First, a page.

There is a fundamental difference between what can be designed and built and what makes sense. History provides a lesson in the shape of record-setting behemoths that have never since been equaled.
The Egyptian pyramids started small, and in just a few generations, some 4,500 years ago, there came Khufu’s enormous pyramid, which nobody has ever tried to surpass. Shipbuilders in ancient Greece kept on expanding the size of their oared vessels until they built, during the third century BCE, a tessarakonteres, with 4,000 oarsmen. That vessel was too heavy, too ponderous, and therefore a naval failure. And architect Filippo Brunelleschi’s vast cupola for Florence’s Cathedral of Santa Maria del Fiore, built without scaffolding and finished in 1436, was never replicated.
The modern era has no shortage of such obvious overshoots. The boom in oil consumption following the Second World War led to ever-larger oil tankers, with sizes rising from 50,000 to 100,000 and 250,000 deadweight tonnes (dwt). Seven tankers exceeded 500,000 dwt, but their lives were short, and nobody has built a million-dwt tanker. Technically, it would have been possible, but such a ship would not fit through the Suez or Panama canals, and its draft would limit its operation to just a few ports.
The economy-class-only configuration of the Airbus A380 airliner was certified to carry up to 853 passengers, but it has not been a success. In 2021, just 16 years after it entered service, the last plane was delivered, a very truncated lifespan. Compare it with the hardly puny Boeing 747, which will see its final delivery in 2022, 53 years after the plane’s first flight, an almost human longevity. Clearly, the 747 was the right-sized record-breaker.
Of course, the most infamous overshoot of all airplane designs was Howard Hughes’s H-4 Hercules, dubbed the “Spruce Goose,” the largest plane ever made out of wood. It had a wingspan of nearly 100 meters, and it was propelled by eight reciprocating engines, but it became airborne only once, for less than a minute, on 2 November 1947, with Hughes himself at the controls.
Another right-size giant is Ford’s heavy and powerful F-150, now in its 14th generation: In the United States, it has been the bestselling pickup since 1977 and the best-selling vehicle since 1981. In contrast, the Hummer, a civilian version of a military assault vehicle, had a brief career but is now being resurrected in an even heavier electric version: The largest version using an internal combustion engine, the H1, weighed nearly 3.5 tonnes, the electric Hummer, 4.1 tonnes. I doubt we will see 14 generations of this beast.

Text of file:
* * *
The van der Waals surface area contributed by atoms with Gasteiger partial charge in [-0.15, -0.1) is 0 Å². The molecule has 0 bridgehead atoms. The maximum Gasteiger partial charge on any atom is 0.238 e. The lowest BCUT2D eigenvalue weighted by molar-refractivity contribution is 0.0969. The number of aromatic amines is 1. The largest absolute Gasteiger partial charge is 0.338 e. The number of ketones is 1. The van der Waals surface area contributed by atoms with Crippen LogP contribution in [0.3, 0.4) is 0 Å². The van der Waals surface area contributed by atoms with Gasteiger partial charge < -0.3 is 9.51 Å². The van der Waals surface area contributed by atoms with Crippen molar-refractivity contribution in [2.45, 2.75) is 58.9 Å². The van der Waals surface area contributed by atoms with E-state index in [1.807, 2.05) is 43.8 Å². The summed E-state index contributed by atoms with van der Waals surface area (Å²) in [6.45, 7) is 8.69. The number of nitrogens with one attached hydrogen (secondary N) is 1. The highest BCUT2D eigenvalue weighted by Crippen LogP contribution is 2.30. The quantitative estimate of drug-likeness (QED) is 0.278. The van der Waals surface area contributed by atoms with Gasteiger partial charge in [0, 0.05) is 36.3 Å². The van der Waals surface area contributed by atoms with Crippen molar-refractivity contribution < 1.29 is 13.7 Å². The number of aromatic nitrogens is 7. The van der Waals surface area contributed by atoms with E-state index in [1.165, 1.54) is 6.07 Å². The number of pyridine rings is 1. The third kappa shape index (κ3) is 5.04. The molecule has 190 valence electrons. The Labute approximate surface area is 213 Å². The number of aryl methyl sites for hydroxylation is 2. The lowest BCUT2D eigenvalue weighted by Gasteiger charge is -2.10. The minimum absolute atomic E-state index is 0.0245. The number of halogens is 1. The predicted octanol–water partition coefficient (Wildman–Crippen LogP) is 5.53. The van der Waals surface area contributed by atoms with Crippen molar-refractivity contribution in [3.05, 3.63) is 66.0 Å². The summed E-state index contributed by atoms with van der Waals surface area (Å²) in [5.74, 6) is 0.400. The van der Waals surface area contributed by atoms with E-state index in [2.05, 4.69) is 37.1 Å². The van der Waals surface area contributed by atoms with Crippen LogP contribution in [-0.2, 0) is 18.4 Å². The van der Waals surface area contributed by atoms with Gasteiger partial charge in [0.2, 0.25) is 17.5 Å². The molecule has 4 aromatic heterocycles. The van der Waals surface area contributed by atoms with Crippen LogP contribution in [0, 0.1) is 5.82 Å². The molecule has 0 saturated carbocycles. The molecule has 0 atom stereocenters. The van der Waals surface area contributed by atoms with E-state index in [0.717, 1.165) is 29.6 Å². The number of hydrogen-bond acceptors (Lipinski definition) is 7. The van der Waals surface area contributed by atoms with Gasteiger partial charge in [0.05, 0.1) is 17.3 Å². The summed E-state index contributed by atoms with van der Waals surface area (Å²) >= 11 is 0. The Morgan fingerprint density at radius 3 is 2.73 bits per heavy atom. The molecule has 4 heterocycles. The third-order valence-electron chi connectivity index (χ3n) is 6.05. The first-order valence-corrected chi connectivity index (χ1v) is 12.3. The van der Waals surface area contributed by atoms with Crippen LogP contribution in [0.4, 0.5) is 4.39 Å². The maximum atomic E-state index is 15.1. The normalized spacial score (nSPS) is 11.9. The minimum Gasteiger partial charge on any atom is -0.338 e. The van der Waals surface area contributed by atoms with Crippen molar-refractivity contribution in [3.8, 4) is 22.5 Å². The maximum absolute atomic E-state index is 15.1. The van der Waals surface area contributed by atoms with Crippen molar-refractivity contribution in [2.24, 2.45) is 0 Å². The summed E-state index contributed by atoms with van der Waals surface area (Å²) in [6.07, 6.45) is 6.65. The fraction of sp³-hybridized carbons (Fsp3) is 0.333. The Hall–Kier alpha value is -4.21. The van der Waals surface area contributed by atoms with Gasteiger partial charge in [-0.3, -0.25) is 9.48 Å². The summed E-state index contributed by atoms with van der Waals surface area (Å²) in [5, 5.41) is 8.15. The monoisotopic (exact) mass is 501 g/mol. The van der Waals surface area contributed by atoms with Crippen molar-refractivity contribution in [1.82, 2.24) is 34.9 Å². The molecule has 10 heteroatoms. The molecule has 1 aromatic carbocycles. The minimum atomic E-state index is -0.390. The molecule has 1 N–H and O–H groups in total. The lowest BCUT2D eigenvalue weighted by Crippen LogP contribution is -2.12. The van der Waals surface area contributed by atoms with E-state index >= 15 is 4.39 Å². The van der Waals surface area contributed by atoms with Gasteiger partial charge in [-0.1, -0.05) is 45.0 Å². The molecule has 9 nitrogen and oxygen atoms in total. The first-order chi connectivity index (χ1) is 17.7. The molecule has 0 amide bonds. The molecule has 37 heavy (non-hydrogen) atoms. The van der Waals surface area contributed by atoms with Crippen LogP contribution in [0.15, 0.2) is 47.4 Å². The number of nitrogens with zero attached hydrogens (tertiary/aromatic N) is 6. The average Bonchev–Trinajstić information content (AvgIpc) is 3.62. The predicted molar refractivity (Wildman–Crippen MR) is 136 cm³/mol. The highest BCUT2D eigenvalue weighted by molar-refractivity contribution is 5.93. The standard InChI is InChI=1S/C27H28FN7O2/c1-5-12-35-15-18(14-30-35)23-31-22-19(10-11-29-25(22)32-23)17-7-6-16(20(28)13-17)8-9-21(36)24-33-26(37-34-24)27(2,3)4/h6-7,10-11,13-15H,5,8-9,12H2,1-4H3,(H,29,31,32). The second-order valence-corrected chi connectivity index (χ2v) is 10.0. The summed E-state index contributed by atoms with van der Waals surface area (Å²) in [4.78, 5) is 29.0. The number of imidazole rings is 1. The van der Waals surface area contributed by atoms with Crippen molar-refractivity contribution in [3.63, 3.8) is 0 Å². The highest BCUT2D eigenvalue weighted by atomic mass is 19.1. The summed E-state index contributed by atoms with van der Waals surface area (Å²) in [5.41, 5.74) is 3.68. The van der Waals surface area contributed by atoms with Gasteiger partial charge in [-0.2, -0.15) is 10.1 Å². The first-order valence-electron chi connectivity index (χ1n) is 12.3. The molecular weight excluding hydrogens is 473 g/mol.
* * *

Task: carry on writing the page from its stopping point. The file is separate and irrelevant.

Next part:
But these lessons of excess carry little weight with designers and promoters pursuing record sizes. Architects discuss buildings taller than a mile, cruise ship designers have already packed nearly 7,000 people into a single vessel (Symphony of the Seas, built 2018) and people are dreaming about much larger floating cities (perfect for spreading the next pandemic virus). There are engineers who think that we will soon have wind turbines whose more than 200-meter diameter blades will fold, like palm fronds, in hurricanes.
Depending on where you stand you might see all of this either as an admirable quest for new horizons (a quintessential human striving) or irrational and wasteful overreach (a quintessential human hubris).
This article appears in the January 2022 print issue as “Extreme Designs.”
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Vaclav Smil writes Numbers Don’t Lie, IEEE Spectrum's column devoted to the quantitative analysis of the material world. Smil does interdisciplinary research focused primarily on energy, technical innovation, environmental and population change, food and nutrition, and on historical aspects of these developments. He has published 40 books and nearly 500 papers on these topics. He is a distinguished professor emeritus at the University of Manitoba and a Fellow of the Royal Society of Canada (Science Academy). In 2010 he was named by Foreign Policy as one of the top 100 global thinkers, in 2013 he was appointed as a Member of the Order of Canada, and in 2015 he received an OPEC Award for research on energy. He has also worked as a consultant for many U.S., EU and international institutions, has been an invited speaker in more than 400 conferences and workshops and has lectured at many universities in North America, Europe, and Asia (particularly in Japan).